a bunch of the guys and girls that played in the games were drama students so they made everything overly, well, dramatic. as for my ridiculous actions that led to me getting kicked out of games, I really was seriously disturbed back then. it's no excuse for some of the things I did (not only in those games) but those things are past and I have made peace with many that I harmed.

Share this post


Link to post

VileSlay said:
lilith's link to adam actually came in medieval times as part of the churches anti-women campaign.

Yeah, I've heard about that; I even recall feminists using that myth to illustrate stuff. My "relation", though, was more anthropological, referring to that epoch in history where the the nomad warriors invaded agricultural communities, aside from specific mythic characters and stories from where one may spot such movements. Supposedly the priestesses (or goddesses, if not both) of the older agricultural cultures were derided by the conquerors and diminished to the status of witches or demons. Similar myths pointing to such relations, conquests and demonizations can be found in different cultures, sometimes only marginally related, if so.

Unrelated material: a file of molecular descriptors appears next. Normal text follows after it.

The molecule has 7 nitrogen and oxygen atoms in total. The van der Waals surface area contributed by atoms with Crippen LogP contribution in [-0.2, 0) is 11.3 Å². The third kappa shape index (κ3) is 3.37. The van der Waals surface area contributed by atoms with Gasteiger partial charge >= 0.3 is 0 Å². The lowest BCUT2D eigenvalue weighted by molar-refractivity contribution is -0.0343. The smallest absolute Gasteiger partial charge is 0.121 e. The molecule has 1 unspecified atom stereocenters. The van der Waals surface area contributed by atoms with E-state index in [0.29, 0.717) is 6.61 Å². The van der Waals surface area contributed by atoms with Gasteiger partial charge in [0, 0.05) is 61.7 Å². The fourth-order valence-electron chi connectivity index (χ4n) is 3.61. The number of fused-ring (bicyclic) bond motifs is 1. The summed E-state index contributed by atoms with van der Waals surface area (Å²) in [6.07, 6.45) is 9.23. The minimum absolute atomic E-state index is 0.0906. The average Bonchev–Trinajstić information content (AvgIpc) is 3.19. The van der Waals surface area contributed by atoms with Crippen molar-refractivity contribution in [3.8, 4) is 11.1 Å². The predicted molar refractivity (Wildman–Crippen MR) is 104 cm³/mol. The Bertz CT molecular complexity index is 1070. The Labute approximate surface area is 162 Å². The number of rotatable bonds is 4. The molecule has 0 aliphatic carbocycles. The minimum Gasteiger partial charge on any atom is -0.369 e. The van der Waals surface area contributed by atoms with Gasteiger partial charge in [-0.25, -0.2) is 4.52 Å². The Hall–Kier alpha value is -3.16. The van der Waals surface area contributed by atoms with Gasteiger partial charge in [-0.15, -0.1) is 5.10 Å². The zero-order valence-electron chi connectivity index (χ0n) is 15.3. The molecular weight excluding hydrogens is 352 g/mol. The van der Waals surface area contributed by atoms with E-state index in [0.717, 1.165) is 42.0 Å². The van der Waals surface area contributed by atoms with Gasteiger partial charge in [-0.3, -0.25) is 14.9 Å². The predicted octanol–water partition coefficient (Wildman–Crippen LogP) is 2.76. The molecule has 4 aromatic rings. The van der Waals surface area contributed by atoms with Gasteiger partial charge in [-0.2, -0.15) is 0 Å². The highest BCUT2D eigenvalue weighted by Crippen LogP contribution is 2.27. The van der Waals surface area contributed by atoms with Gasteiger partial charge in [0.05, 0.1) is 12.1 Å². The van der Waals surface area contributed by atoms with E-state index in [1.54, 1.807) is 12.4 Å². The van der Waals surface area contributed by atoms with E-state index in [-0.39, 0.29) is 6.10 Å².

Share this post


Link to post

I am fully aware of those anthropological facts that you mentioned. as a matter of fact I'm using those in the novel I'm working on. I was just speaking of mythic writings, which is the major basis for vampire fiction. thats where I thought this was going.

Share this post


Link to post
myk said: